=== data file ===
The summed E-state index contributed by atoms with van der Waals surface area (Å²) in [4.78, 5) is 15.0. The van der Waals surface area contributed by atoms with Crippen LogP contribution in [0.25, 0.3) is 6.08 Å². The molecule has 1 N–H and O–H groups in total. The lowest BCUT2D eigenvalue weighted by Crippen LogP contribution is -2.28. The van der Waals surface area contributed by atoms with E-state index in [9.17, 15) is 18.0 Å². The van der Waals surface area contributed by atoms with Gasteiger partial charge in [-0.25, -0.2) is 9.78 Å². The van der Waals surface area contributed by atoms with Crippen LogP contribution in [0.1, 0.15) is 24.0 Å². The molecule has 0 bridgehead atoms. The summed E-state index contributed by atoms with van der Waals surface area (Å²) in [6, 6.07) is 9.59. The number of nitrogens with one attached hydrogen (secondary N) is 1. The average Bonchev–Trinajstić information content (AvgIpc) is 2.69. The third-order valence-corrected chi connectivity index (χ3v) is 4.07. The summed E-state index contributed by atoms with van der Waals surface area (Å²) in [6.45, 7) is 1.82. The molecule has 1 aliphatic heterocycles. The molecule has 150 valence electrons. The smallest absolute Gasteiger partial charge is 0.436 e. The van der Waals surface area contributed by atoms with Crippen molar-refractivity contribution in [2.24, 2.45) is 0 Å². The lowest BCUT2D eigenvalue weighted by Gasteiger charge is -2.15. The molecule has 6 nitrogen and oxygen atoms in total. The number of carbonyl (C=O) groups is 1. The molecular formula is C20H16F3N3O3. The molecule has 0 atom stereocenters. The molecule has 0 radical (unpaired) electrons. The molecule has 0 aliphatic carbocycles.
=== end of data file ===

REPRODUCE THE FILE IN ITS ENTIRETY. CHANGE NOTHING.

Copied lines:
The summed E-state index contributed by atoms with van der Waals surface area (Å²) in [4.78, 5) is 15.0. The van der Waals surface area contributed by atoms with Crippen LogP contribution in [0.25, 0.3) is 6.08 Å². The molecule has 1 N–H and O–H groups in total. The lowest BCUT2D eigenvalue weighted by Crippen LogP contribution is -2.28. The van der Waals surface area contributed by atoms with E-state index in [9.17, 15) is 18.0 Å². The van der Waals surface area contributed by atoms with Gasteiger partial charge in [-0.25, -0.2) is 9.78 Å². The van der Waals surface area contributed by atoms with Crippen LogP contribution in [0.1, 0.15) is 24.0 Å². The molecule has 0 bridgehead atoms. The summed E-state index contributed by atoms with van der Waals surface area (Å²) in [6, 6.07) is 9.59. The number of nitrogens with one attached hydrogen (secondary N) is 1. The average Bonchev–Trinajstić information content (AvgIpc) is 2.69. The third-order valence-corrected chi connectivity index (χ3v) is 4.07. The summed E-state index contributed by atoms with van der Waals surface area (Å²) in [6.45, 7) is 1.82. The molecule has 1 aliphatic heterocycles. The molecule has 150 valence electrons. The smallest absolute Gasteiger partial charge is 0.436 e. The van der Waals surface area contributed by atoms with Crippen molar-refractivity contribution in [2.24, 2.45) is 0 Å². The lowest BCUT2D eigenvalue weighted by Gasteiger charge is -2.15. The molecule has 6 nitrogen and oxygen atoms in total. The number of carbonyl (C=O) groups is 1. The molecular formula is C20H16F3N3O3. The molecule has 0 atom stereocenters. The molecule has 0 radical (unpaired) electrons. The molecule has 0 aliphatic carbocycles.